Elbowing my way through the mass of people at The Dallas Farmer’s Market, I could only think, “This is like grocery shopping at The State Fair!” It had the crowds, the lines, and the noise … without any thrilling rides, decadent corny dogs, or fried Frito pie. There was a vendor selling some very tempting roasted corn, but I didn’t fall for it.
Like the State Fair, it had its share of “hawkers.” As you passed them, they shoved tidbits of fresh fruit toward you, to tempt you to buy. Being a bit of a “germophobe,” I just shuddered and whimpered, “Ewww!” I’m here to tell you that some of the vendors were so aggressive that I thought I was walking through a perfume department at Dillard’s! They didn’t want to hear, “No.”
The Farmer’s Market is nestled smack dab in the middle of Big D, near the arts district, and is surrounded by impressive skyscrapers. Several huge barns shelter the vendors, and allow people to shop in the shade. We visited at the end of the summer season, and it was jammed with people squeezing vegetables.
Oh, my goodness! There were tons of varieties of fresh produce in that place. I told you about the “not so yucky Yukon Golds” that I bought to make potato soup, but that was just the tip of the iceberg. Those farmers might not be able to spell, but they darn sure know how to grow food!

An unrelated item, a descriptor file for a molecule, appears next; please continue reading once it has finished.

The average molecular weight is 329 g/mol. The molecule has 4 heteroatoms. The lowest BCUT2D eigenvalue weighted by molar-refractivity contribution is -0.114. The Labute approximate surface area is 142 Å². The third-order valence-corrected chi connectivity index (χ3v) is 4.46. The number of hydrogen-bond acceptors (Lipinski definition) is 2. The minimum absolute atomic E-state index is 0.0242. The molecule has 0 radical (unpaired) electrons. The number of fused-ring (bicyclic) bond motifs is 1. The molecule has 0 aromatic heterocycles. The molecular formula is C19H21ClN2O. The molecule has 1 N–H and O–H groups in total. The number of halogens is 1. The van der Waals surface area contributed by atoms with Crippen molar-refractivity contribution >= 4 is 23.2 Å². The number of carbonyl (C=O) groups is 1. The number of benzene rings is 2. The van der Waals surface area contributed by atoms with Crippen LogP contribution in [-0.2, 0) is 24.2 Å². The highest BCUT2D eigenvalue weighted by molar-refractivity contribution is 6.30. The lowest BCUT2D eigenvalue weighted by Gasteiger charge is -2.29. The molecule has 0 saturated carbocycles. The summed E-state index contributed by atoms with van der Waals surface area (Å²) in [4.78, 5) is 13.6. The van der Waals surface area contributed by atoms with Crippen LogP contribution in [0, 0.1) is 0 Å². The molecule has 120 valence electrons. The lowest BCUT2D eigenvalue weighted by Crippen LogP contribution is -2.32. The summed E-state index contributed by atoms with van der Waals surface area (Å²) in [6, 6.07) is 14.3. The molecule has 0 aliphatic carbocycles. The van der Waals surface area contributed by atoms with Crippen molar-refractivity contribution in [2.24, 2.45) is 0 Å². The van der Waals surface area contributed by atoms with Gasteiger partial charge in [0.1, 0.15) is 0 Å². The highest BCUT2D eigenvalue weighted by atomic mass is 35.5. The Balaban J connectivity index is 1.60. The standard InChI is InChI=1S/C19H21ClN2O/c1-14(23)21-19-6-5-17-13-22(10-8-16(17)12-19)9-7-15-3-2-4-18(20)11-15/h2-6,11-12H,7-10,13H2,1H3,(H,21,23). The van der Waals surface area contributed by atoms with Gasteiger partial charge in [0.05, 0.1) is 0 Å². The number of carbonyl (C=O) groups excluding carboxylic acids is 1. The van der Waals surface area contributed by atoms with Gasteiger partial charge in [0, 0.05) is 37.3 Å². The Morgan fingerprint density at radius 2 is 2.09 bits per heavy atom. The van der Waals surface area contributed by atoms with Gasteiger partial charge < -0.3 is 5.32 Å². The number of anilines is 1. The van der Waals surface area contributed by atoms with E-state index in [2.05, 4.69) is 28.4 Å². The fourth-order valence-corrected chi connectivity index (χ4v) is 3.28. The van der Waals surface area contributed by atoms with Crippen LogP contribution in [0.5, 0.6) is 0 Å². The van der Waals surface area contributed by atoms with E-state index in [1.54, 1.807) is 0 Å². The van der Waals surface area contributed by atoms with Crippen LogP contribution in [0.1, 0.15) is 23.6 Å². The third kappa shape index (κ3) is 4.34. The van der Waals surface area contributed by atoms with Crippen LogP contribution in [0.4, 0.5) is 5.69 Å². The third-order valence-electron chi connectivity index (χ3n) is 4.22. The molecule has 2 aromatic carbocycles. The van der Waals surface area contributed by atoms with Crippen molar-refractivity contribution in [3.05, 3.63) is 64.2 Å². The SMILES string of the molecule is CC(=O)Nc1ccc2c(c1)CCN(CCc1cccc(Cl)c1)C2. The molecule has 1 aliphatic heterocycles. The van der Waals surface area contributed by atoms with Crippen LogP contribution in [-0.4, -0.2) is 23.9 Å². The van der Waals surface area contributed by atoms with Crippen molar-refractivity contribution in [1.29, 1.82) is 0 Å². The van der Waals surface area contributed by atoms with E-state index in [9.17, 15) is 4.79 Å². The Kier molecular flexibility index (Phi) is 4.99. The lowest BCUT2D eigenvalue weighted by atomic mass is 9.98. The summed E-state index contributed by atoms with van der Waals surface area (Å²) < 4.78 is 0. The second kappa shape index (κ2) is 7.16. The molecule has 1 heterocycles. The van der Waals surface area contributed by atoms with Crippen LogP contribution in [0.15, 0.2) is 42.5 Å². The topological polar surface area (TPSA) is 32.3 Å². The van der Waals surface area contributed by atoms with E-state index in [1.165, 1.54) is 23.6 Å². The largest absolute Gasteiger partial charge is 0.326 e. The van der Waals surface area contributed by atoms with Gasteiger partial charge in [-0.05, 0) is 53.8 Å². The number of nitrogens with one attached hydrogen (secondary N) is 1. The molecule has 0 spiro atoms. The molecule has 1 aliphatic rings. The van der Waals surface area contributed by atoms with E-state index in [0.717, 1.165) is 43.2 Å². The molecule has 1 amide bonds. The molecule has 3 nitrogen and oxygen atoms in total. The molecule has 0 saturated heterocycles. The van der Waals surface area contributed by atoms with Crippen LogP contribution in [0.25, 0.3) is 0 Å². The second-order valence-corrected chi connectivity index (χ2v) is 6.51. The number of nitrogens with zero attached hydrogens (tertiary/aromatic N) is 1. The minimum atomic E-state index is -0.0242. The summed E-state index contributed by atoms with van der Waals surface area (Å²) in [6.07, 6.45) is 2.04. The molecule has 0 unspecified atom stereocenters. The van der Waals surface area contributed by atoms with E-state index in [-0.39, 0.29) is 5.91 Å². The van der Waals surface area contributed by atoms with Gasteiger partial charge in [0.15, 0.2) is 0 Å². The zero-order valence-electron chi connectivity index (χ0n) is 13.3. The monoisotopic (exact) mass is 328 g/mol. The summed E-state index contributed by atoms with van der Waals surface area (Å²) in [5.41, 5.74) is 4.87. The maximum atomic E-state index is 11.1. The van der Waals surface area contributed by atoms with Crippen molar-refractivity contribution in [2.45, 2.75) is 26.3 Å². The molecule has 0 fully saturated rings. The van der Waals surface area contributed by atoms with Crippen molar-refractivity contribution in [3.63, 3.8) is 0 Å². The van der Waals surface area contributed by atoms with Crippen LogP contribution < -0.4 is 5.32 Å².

The farmers made quite a production out of some of the produce. I really wanted the tomatoes, but the farmers were pretty proud of them … they were darned expensive. Don’t they look tempting, though? I’m thinking “salsa!”
I didn’t do a lot of shopping, because I didn’t see too many bargains. I figure that the vendors pay so much for the space that they can’t offer better prices … but the produce was mostly locally grown and it was fresh. Instead of stocking my pantry, I spent my time making new friends.
I must confess that I had never been to The Dallas Farmer’s Market, even though I don’t live so far away. When some folks who had moved down from up north enthusiastically sung it’s praises, I felt
depraved deprived, so I dragged my husband to experience it. I didn’t quite understand my friend’s euphoria. It was an “experience,” but I am not inclined to make it a regular one.
If you are in the area, it’s worth a visit. Expect traffic, crowds, and high prices — and vegetables fresh from the farm. As for me, I’d much rather visit a roadside vegetable stand … and there are plenty of those in my neck of the woods.